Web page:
Bunyaviruses are common in male and female Ixodes scapularis ticks in central Pennsylvania

Joyce M. Sakamoto, Terry F.F. Ng, Yasutsugu Suzuki, Hitoshi Tsujimoto, Xutao Deng, Eric Delwart, Jason L. Rasgon

Research output: Contribution to journalArticlepeer-review

21 Scopus citations


The blacklegged tick Ixodes scapularis is widely distributed in the United States and transmits multiple pathogens to humans, wildlife and domestic animals. Recently, several novel viruses in the family Bunyaviridae (South Bay virus (SBV) and Blacklegged tick phlebovirus (BTPV)) were identified infecting female I. scapularis ticks collected in New York State. We used metagenomic sequencing to investigate the distribution of viruses infecting male and female I. scapularis ticks collected in Centre County, Pennsylvania. We identified both SBV and BTPV in both male and female ticks from all collection locations. The role of male I. scapularis in pathogen epidemiology has been overlooked because they rarely bite and are not considered important pathogen vectors. However, males may act as reservoirs for pathogens that can then be transmitted to females during mating. Our data highlight the importance of examining all potential avenues of pathogen maintenance and transmission throughout the vector-pathogen life cycle in order to understand the epidemiology of tick-borne pathogens.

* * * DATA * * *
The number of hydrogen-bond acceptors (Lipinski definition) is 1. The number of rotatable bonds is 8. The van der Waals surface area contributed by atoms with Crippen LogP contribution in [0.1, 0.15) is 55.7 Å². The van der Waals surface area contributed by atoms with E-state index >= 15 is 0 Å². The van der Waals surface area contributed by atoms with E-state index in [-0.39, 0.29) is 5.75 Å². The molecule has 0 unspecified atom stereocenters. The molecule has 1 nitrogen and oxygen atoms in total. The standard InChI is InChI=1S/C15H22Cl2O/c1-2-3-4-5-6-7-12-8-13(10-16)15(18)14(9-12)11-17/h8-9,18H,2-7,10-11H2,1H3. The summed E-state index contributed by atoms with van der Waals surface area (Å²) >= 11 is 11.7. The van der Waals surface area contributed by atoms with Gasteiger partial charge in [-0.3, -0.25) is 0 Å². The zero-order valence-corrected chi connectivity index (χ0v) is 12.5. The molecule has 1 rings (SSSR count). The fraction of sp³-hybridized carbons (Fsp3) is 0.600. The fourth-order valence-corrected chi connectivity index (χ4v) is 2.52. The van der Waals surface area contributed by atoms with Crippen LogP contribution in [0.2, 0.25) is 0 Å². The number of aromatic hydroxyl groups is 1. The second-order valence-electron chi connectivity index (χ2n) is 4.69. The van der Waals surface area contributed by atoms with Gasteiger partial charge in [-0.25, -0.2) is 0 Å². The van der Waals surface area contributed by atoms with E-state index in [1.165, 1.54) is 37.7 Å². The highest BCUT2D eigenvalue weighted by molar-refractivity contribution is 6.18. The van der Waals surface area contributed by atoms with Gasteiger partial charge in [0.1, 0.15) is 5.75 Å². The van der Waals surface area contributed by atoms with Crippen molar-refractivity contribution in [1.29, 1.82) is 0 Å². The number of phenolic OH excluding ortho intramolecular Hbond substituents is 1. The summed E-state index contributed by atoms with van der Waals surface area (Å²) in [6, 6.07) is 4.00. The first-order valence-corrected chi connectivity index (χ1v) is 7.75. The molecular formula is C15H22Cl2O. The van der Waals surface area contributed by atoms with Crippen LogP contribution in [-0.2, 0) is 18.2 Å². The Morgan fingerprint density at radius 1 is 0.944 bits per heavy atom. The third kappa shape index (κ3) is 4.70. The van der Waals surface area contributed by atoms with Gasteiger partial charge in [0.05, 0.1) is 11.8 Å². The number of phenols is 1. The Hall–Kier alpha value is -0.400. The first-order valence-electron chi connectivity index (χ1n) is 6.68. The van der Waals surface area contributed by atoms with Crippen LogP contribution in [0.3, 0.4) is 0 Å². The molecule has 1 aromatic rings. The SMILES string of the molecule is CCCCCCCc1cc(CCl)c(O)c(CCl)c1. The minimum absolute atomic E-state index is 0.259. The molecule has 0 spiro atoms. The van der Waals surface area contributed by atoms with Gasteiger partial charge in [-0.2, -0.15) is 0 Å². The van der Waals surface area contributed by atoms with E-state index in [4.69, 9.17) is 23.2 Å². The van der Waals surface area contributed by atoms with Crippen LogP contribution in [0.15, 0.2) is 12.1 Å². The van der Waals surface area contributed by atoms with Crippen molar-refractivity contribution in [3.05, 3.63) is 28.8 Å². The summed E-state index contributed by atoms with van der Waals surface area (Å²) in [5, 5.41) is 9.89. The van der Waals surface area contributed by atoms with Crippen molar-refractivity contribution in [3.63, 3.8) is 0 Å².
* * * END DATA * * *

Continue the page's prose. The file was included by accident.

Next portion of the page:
Original languageEnglish (US)
Article numbere2324
Issue number8
StatePublished - 2016

All Science Journal Classification (ASJC) codes

  • Neuroscience(all)
  • Biochemistry, Genetics and Molecular Biology(all)
  • Agricultural and Biological Sciences(all)


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